Wow, Splendid Days!

19 May 2014 | Richard Kemmish

It is difficult to overestimate the importance of the news,  reported last week in The Cover, that covered bonds will be eligible for bank  liquidity buffers in the same bucket as government bonds. Great news  for all  stakeholders except government debt management offices (who have lost their near  monopoly power over these investors but I’m not shedding any tears for them)  and non-bank investors in  covered bonds, about whom, more later.

First though, how significant is this for bank treasurers  themselves?  The cost to the banking  sector of holding multi-trillion euro liquidity buffers is obviously potentially  enormous if the eligible assets yield  a lot less than the cost of funding them.   By allowing more covered bonds which  have a significant uplift over govvies in most countries, the new criteria  significantly reduce the cost of compliance with the  liquidity regulations.  This will be more of a benefit in lower beta countries such as Germany where  the spread to governments implies that pfandbrief are relatively cheap (there’s  a phrase you don’t hear  often). In Spain and Italy where covereds are typically  similar or more expensive than government bonds, the cost benefits are  negligible.

Much, much more important than this though is the benefit to  society as a whole. I don’t want to get all ‘saviour of the universe’ about  this, but I firmly believe that the previous definition of eligible  assets  created a vast systemic risk to the banking system. By effectively forcing  banks to hold vast quantities of their own government’s bonds the nexus between  the solvency of the sovereign and of the  banking sector was made even stronger,  a totally contrarian outcome of the new regulations.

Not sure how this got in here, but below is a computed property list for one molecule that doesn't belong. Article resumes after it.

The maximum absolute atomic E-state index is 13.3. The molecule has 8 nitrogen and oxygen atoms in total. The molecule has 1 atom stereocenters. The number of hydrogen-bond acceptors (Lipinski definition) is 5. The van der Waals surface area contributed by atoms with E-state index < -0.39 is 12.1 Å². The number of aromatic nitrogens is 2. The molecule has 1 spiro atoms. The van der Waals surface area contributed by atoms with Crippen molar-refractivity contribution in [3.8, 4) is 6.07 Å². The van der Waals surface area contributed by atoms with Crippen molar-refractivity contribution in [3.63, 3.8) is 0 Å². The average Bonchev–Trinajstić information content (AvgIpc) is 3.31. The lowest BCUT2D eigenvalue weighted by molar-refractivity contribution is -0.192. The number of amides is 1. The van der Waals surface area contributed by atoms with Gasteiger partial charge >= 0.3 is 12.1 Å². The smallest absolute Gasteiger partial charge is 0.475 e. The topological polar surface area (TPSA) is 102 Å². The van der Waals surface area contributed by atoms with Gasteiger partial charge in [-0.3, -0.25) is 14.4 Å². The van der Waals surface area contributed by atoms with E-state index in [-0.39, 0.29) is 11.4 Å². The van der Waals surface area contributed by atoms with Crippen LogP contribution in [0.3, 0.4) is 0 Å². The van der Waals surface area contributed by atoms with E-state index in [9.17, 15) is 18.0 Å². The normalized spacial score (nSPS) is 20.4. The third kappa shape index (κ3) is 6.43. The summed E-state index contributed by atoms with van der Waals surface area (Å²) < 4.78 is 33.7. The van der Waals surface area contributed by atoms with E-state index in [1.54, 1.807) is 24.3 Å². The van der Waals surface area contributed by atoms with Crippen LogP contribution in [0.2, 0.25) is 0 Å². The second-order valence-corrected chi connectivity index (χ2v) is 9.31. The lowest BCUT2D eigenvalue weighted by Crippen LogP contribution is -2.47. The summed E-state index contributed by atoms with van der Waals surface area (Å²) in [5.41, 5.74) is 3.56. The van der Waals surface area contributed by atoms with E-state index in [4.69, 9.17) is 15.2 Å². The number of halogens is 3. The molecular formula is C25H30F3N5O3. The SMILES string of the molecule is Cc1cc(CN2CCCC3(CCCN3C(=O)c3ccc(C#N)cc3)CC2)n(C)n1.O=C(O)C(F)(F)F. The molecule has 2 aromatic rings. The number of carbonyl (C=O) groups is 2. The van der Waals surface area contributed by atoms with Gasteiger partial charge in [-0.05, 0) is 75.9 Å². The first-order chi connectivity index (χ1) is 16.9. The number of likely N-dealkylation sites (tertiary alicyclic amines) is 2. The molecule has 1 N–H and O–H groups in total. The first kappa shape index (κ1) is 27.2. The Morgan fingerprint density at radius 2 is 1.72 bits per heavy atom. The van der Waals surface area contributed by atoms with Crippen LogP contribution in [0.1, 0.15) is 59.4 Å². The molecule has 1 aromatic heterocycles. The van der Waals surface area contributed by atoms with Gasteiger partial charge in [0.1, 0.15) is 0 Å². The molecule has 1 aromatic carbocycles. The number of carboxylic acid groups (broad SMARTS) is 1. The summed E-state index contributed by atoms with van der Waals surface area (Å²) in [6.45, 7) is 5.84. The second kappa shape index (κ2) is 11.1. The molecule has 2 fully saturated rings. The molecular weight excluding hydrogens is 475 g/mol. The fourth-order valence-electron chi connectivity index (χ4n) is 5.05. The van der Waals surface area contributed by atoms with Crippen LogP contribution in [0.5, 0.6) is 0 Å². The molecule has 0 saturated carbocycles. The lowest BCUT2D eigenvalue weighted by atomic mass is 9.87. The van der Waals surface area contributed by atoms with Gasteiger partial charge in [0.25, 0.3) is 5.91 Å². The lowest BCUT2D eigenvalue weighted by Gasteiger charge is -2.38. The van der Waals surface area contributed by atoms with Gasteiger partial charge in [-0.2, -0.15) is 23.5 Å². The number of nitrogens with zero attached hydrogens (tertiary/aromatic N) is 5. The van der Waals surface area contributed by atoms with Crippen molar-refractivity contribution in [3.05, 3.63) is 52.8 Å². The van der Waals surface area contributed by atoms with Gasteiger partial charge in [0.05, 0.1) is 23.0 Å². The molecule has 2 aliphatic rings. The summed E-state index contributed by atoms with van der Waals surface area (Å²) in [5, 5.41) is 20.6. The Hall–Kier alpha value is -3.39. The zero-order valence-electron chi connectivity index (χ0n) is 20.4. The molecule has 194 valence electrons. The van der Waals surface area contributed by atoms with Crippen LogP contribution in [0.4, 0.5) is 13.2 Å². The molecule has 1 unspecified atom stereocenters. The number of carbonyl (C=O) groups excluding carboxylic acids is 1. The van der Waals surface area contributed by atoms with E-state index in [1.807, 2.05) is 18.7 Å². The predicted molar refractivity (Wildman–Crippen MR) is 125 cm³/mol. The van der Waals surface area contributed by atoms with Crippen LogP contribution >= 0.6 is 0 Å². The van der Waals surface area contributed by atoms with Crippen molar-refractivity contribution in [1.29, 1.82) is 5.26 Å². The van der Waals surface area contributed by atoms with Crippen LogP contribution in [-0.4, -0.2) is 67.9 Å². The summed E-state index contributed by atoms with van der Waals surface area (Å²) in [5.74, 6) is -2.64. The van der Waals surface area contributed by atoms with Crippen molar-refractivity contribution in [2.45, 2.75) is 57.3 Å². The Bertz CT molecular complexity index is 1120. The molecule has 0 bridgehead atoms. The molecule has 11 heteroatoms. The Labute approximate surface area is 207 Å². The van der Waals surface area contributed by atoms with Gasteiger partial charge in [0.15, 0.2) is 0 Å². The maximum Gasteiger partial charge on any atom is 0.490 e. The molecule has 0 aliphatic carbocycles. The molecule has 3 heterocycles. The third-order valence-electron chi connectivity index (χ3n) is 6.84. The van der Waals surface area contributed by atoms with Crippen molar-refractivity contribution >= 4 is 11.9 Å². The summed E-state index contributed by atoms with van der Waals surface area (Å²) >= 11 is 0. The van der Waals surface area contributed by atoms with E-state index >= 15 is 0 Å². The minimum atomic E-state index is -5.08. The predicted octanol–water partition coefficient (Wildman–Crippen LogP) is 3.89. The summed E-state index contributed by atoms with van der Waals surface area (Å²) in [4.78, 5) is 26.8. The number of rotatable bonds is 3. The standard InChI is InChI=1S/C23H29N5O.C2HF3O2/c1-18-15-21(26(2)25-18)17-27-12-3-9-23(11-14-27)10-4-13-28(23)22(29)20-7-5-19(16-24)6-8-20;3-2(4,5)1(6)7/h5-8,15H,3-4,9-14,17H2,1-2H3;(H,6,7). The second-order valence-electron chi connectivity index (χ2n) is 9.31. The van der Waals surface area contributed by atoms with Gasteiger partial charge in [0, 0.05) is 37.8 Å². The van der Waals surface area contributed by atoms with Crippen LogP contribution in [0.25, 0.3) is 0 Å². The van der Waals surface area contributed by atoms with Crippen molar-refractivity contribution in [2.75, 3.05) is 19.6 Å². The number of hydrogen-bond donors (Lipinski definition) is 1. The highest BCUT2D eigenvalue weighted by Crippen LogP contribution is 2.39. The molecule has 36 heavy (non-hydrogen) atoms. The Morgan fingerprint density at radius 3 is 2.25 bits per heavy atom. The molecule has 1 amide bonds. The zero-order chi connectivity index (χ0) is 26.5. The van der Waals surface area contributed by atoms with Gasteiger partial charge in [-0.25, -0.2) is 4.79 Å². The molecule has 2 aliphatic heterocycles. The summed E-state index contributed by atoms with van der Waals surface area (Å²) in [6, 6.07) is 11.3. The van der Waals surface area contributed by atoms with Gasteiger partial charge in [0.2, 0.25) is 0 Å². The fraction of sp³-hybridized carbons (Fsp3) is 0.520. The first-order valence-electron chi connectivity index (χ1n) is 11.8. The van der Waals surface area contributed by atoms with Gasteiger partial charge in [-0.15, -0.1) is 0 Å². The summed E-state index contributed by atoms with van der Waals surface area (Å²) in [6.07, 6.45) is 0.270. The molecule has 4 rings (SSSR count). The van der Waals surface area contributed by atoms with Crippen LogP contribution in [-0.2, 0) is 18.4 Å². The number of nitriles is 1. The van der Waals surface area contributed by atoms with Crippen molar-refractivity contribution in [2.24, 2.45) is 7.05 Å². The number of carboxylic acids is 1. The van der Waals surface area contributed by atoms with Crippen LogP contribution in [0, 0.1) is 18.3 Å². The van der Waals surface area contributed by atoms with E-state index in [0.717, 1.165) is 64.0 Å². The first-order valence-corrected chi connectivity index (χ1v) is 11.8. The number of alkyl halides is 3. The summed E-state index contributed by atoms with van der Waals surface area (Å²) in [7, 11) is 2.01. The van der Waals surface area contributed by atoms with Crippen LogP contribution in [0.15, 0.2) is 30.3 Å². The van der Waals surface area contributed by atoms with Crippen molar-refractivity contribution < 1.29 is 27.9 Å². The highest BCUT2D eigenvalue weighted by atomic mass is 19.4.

You could argue that the old rules didn’t force banks to  hold their own government bonds, but in countries with their own currency (like  Denmark) that was more or less the only option, and in Eurozone  countries both the  inter-government correlation and the spread environment (a Spanish bank would  be hopelessly disadvantaged if they had to buy low yielding German government  bonds) effectively  amounted to the same thing.

But, other than people trying to sell govvie bonds, who are  the losers? The biggest group that I can see is non bank covered bond buyers.  According to the EBA, European banks currently need an  additional €264bn of  liquidity assets by the implementation deadline of 2019. Assuming that the bank  treasurer fills this 60% with tier 1 assets and that covered bonds yield more  than govvies (admittedly  not true everywhere) this would translate into roughly  €150bn of frustrated demand. You can assume at least a similar amount of new  demand from treasurers rebasing their existing ‘government heavy’  portfolios to  take advantage of the new rules and you are looking at €60bn of new demand per  year for the next 5 years.

 In a market already desperately  short of inventory the spread implications are obvious enough.

In short, buy more covered bonds.

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